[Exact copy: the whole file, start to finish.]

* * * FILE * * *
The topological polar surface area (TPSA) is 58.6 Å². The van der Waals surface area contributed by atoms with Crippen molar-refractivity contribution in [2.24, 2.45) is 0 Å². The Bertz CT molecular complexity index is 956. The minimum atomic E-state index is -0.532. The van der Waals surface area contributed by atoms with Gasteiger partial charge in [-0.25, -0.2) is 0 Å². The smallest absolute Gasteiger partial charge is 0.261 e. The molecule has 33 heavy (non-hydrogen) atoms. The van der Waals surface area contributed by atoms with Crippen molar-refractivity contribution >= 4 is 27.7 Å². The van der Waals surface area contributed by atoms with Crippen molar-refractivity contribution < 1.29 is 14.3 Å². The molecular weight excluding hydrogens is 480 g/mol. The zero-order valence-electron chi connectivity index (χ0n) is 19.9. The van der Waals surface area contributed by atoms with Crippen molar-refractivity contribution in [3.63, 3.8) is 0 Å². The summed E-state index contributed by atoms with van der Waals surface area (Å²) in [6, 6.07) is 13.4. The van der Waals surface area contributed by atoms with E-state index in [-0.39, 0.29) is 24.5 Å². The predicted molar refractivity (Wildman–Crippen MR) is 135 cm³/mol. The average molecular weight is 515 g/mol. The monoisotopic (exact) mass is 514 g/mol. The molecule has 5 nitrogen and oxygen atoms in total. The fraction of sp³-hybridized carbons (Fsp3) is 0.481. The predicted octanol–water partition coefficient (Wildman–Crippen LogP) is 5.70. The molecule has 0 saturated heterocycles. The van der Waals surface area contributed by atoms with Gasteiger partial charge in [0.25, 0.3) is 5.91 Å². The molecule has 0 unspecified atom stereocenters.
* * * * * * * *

The topological polar surface area (TPSA) is 58.6 Å². The van der Waals surface area contributed by atoms with Crippen molar-refractivity contribution in [2.24, 2.45) is 0 Å². The Bertz CT molecular complexity index is 956. The minimum atomic E-state index is -0.532. The van der Waals surface area contributed by atoms with Gasteiger partial charge in [-0.25, -0.2) is 0 Å². The smallest absolute Gasteiger partial charge is 0.261 e. The molecule has 33 heavy (non-hydrogen) atoms. The van der Waals surface area contributed by atoms with Crippen molar-refractivity contribution >= 4 is 27.7 Å². The van der Waals surface area contributed by atoms with Crippen molar-refractivity contribution < 1.29 is 14.3 Å². The molecular weight excluding hydrogens is 480 g/mol. The zero-order valence-electron chi connectivity index (χ0n) is 19.9. The van der Waals surface area contributed by atoms with Crippen molar-refractivity contribution in [3.63, 3.8) is 0 Å². The summed E-state index contributed by atoms with van der Waals surface area (Å²) in [6, 6.07) is 13.4. The van der Waals surface area contributed by atoms with E-state index in [-0.39, 0.29) is 24.5 Å². The predicted molar refractivity (Wildman–Crippen MR) is 135 cm³/mol. The average molecular weight is 515 g/mol. The monoisotopic (exact) mass is 514 g/mol. The molecule has 5 nitrogen and oxygen atoms in total. The fraction of sp³-hybridized carbons (Fsp3) is 0.481. The predicted octanol–water partition coefficient (Wildman–Crippen LogP) is 5.70. The molecule has 0 saturated heterocycles. The van der Waals surface area contributed by atoms with Gasteiger partial charge in [0.25, 0.3) is 5.91 Å². The molecule has 0 unspecified atom stereocenters.